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No, New York Times, That Was No “Honest Mistake”

Two weeks ago, in the wake of the Virginia shooting that left Rep. Steve Scalise fighting for his life, the New York Times published a reckless essay called “America’s Lethal Politics”. The brunt of the editorial was to place blame on both conservatives and liberals who have used violent imagery and rhetoric to inspire their followers to get involved in politics. The cost, they argued, was that this kind of talk would inevitably lead to incidents like the one in Alexandria, where a liberal nutjob named James Hodgkinson brought a gun to a congressional baseball practice session and opened fire.

The editorial was ghastly for more than one reason; it was hard to imagine that the Times would have blamed “both sides” had an angry conservative shot up a Democrat baseball practice. No, then the full force of their rage would have been pointed towards conservative media: Breitbart, Rush Limbaugh, Drudge, and, of course, the President of the United States. But seeing as how it was a Bernie Sanders supporter who caused the carnage, they had to at least vaguely acknowledge that…maybe…to the tiniest degree…liberal pundits had taken things a tad too far as well. But they still made sure to hold the other side mostly responsible for the deterioration in American politics.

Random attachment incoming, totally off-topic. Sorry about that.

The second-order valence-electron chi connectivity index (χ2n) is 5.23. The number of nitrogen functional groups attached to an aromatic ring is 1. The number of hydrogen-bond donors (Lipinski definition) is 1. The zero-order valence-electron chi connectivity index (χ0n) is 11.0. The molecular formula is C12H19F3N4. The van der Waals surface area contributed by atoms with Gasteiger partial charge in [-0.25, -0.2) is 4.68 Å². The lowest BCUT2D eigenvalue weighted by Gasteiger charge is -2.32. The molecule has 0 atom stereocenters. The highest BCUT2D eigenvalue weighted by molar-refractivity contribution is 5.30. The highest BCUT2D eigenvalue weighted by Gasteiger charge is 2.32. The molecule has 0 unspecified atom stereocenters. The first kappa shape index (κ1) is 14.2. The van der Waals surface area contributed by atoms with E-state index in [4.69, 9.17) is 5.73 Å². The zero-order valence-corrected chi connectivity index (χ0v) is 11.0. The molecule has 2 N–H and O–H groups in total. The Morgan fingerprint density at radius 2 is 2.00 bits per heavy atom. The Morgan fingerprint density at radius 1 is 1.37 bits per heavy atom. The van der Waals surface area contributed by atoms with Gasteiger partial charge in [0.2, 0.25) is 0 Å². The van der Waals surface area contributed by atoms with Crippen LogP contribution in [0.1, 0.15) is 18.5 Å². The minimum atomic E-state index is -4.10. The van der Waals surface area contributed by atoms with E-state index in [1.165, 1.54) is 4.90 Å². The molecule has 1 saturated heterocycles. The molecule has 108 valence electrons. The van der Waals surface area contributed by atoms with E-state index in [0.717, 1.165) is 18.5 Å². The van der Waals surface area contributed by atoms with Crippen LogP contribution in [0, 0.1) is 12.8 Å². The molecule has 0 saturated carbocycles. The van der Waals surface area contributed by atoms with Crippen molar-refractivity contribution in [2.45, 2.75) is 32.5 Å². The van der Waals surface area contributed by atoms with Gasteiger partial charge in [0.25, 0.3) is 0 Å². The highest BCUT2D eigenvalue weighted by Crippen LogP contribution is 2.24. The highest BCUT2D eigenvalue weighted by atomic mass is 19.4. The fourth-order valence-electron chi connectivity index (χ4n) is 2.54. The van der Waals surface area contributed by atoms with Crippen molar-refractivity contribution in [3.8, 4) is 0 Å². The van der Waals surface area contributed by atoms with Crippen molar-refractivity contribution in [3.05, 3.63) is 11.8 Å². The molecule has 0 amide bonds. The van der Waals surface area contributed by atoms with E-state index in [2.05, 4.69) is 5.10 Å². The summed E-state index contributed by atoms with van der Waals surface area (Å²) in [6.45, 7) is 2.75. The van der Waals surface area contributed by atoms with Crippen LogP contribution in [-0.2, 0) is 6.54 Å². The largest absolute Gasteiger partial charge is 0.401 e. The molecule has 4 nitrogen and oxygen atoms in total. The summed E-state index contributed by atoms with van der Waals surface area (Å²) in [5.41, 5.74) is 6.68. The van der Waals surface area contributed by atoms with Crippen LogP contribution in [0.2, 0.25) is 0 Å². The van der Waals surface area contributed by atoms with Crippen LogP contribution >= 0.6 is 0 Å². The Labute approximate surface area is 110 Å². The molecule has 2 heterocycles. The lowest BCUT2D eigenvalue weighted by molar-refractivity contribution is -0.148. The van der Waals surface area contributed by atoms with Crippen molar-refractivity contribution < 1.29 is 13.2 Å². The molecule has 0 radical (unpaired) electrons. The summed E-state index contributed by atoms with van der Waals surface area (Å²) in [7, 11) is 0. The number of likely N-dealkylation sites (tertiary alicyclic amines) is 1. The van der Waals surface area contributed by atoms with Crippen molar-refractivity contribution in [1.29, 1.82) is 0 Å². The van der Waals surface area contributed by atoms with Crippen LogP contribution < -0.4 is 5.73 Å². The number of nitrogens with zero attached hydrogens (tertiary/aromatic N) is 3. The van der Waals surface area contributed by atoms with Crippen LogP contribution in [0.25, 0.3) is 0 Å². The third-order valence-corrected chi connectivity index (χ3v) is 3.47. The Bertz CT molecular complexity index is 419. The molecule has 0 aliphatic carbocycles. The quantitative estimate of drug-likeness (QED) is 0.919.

To bolster this absurd claim, they relied on a myth that had been debunked years earlier.

“In 2011, when Jared Lee Loughner opened fire in a supermarket parking lot, grievously wounding Representative Gabby Giffords and killing six people, including a 9-year-old girl, the link to political incitement was clear,” they wrote. “Before the shooting, Sarah Palin’s political action committee circulated a map of targeted electoral districts that put Ms. Giffords and 19 other Democrats under stylized cross hairs.”

Later in the piece, they wrote, “Though there’s no sign of incitement as direct as in the Giffords attack, liberals should of course hold themselves to the same standard of decency that they ask of the right.”

This is what it means to publish fake news.

Problem #1 – The PAC map in question did not show Gabby Giffords in the crosshairs, only her district.

Problem #2 – There was never any evidence that Loughner saw the map, much less that it had any impact on his state of mind.

Problem #3 – Loughner, by all accounts, had a problem with Giffords stemming from an earlier encounter where she brushed him off when he asked her some nonsensical jibberish floating around in his diseased mind.

In other words, there is no connection whatsoever between Sarah Palin and the Giffords shooting, despite what a handful of fake news stories proposed at the time. And that’s why Palin filed a lawsuit against the Times in the aftermath of the editorial.

As a defense, the New York Times is now claiming that the defamation claim should be thrown out because it was really no big deal.

“There was an honest mistake in posting the editorial,” said a lawyer for the Times in federal court this week.

Sorry, but that doesn’t cut it. The Times is a newspaper, not a guy spouting off at the local barber shop. It’s up to them to get their facts straight before they vomit out these editorials, especially if said editorials are making a claim as damning as the one they made about Sarah Palin. This was no “honest mistake,” this was a desperate attempt to draw attention away from the liberal media’s culpability in a tragedy.

 

Written by Andrew

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